That question was asked by a church member as I recently preached on gluttony. Why might we ask? Christian culture approves of giggling about gluttony in ways that it would never bless laughing at lust. We probably laugh more comfortably about gluttony because the right use of food and drink is a very public matter where the right use of sex is a very private matter.
But the fact that we giggle about gluttony might reveal it as a most pernicious sin. The English word comes from the Latin and means “to gulp.” Gluttony idolizes food to feed our own self-love. The holidays being upon us, it’s a good time to ask the question. Is gluttony really that serious? Consider the following:
- Gluttony plunged the whole human race into a state of sin and misery with the first transgression (Genesis 3:6).
- Gluttony, or “excess of food,” helped earned a curse of utter destruction upon Sodom, the standard example of God’s wrath and judgment (Ezekiel 16:49).
- In Moses’ day, When Israel craved meat in the wilderness, the Lord sent quail. “While the meat was yet between their teeth, before it was consumed, the anger of the LORD was kindled against the people, and the LORD struck down the people with a very great plague” Strikingly, the name of the place was called “Kibroth-hattaavah” which means “Graves of Craving” (Number 11:18-34; Psalm 78:26-31).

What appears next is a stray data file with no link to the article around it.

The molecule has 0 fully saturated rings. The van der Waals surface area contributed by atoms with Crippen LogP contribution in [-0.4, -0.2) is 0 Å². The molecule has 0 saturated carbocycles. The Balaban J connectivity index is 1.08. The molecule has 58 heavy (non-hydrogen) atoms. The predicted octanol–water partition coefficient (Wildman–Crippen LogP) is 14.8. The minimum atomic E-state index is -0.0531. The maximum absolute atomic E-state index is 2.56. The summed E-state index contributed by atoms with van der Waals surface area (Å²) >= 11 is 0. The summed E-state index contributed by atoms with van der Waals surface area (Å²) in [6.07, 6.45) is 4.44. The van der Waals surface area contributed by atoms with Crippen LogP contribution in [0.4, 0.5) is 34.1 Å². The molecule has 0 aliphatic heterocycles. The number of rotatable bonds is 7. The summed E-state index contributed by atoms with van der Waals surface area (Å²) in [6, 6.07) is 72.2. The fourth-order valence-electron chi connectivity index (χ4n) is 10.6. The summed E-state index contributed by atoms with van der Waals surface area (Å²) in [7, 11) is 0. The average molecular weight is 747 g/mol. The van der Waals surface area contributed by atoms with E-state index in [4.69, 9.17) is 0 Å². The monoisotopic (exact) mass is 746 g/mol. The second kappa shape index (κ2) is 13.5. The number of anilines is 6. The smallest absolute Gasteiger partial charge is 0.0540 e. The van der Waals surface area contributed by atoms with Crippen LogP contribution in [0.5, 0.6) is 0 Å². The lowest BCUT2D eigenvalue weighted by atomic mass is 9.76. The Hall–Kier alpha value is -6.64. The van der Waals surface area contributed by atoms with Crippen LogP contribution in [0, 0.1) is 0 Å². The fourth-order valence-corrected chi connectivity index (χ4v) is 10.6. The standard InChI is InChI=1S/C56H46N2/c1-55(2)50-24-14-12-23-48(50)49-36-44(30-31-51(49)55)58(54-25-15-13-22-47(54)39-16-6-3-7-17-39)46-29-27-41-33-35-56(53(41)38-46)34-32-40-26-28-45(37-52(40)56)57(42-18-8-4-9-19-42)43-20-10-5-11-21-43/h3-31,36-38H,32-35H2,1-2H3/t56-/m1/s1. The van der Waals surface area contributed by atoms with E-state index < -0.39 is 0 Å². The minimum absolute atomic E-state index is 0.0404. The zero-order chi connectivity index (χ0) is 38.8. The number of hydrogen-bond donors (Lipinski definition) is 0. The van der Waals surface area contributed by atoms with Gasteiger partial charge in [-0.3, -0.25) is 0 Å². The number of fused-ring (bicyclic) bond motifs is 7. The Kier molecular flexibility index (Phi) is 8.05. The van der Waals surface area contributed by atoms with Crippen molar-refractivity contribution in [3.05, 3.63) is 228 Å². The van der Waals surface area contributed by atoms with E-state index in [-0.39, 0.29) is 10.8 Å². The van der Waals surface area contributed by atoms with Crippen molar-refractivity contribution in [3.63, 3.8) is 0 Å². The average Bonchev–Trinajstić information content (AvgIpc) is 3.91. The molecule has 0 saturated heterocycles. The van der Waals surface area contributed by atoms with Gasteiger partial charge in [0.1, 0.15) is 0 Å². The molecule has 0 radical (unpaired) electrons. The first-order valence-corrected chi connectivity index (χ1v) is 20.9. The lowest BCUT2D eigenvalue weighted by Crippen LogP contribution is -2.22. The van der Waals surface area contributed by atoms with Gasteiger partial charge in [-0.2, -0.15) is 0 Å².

- Drunkards (liquid-based gluttons) will not inherit the kingdom of God (1 Corinthians 6:10).
So, yes! Even a quick glance at Scripture shows us that gluttony is a big deal. It is no laughing matter; it earns eternal judgment. But there are also more immediate consequences:
- Gluttony is often connected with idolatry (Philippians 3:19; 1 Corinthians 10:7), and leads to deadness of heart (Psalm 115:4-8, 119:70).
- Gluttony and hopelessness go hand in hand (1 Corinthians 15:32).
- Devotion to food for Christians gives birth to legalism and judgmental-ism in Christians (Romans 14:13-17).
- Gluttony induces laziness (Titus 1:12) that brings forth poverty (Proverbs 23:21).
- Gluttony is a visible expression of rebellion against God and man that destroys life (Deuteronomy 21:20).
How can we identify this sin in our lives? Gregory the Great and Thomas Aquinas laid out five everyday expressions of gluttony (Summa Theologica Part 2-2, Question 148:4):
- Eating too soon. Being mentally consumed with what you will eat next is gluttony. Think of Esau who sold his birthright for the pot of beans that he thought he couldn’t live without immediately (Genesis 25:29-34).
- Eating too expensively. Focusing too much on the quality of the food draws our attention from the Creator to the creation. The Israelites in the wilderness craved the meat, fish, cucumbers, melons, leeks, onions, and garlic that had been in Egypt. Bread that God delivered every day from heaven in the form of manna just wasn’t high-brow enough for the faithless foodies in the wasteland (Numbers 11:4-6). Our culture is full of foodies seeking satisfaction in every new and better flavor.
- Eating too much. Sodom was guilty of “excess of food” (Ezekiel 16:49). While weight is not of the essence of gluttony, one can suspect that gluttony in an increasing matter of the heart in our nation based on the number of bulging waistlines and the “shrinking” size of stadium bleacher seats.
- Eating too daintily. Picky eaters may idolize food preparation, or they may idolize NOT partaking of certain foods (1 Timothy 4:3). People with eating disorders engaged in gluttony in this way too.
- Eating too eagerly. The Israelites learned that God can judge faster than we can eat when they died with the meat still between their teeth (Number 11:18-34).
What then, is the solution?